What Is “Stormwater”?
“Stormwater” is a term that is used widely in both scientific literature and regulatory documents. It is also used frequently throughout this report. Although all of these usages share much in common, there are important differences that benefit from an explicit discussion.
Most broadly, stormwater runoff is the water associated with a rain or snow storm that can be measured in a downstream river, stream, ditch, gutter, or pipe shortly after the precipitation has reached the ground. What constitutes “shortly” depends on the size of the watershed and the efficiency of the drainage system, and a number of techniques exist to precisely separate stormwater runoff from its more languid counterpart, “baseflow.” For small and highly urban watersheds, the interval between rainfall and measured stormwater discharges may be only a few minutes. For watersheds of many tens or hundreds of square miles, the lag between these two components of storm response may be hours or even a day.
From a regulatory perspective, stormwater must pass through some sort of engineered conveyance, be it a gutter, a pipe, or a concrete canal. If it simply runs over the ground surface, or soaks into the soil and soon reemerges as seeps into a nearby stream, it may be water generated by the storm but it is not regulated stormwater.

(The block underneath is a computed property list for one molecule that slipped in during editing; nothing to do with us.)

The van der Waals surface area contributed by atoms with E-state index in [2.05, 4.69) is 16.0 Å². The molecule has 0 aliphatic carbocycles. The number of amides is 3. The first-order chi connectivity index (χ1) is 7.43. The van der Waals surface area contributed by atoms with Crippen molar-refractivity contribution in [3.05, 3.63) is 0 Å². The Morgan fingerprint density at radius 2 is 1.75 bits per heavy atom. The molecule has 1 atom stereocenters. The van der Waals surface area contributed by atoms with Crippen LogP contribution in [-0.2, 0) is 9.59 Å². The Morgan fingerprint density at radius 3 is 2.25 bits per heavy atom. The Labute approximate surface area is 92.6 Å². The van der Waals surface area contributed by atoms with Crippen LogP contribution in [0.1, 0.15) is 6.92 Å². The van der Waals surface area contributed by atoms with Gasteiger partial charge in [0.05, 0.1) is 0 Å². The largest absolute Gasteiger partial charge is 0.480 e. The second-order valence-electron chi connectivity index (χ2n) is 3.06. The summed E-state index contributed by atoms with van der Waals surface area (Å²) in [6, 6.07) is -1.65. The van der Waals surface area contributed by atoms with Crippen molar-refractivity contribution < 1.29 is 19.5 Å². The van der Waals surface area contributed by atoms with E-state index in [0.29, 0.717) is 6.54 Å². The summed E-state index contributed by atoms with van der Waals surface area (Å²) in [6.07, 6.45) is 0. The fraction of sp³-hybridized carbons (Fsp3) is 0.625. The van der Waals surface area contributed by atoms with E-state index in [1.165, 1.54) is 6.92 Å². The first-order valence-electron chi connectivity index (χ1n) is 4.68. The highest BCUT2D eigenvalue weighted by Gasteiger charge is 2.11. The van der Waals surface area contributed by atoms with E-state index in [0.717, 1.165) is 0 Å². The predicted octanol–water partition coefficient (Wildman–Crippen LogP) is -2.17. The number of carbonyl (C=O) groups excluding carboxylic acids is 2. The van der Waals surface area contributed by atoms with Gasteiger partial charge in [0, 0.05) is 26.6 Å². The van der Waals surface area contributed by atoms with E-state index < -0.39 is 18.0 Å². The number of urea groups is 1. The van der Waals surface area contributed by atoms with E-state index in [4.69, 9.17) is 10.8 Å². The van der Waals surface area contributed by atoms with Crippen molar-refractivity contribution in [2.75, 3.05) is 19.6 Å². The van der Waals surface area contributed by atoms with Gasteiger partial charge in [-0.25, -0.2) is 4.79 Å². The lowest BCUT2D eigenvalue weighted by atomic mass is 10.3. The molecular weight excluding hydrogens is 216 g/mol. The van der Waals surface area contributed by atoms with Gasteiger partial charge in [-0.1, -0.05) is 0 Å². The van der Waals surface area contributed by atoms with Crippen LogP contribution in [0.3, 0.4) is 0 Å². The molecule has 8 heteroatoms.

This report emphasizes the first, more hydrologically oriented definition. However, attention is focused mainly on that component of stormwater that emanates from those parts of a landscape that have been affected in some fashion by human activities (“urban stormwater”). Mostly this includes water that flows over the ground surface and is subsequently collected by natural channels or artificial conveyance systems, but it can also include water that has infiltrated into the ground but nonetheless reaches a stream channel relatively rapidly and that contributes to the increased stream discharge that commonly accompanies almost any rainfall event in a human-disturbed watershed.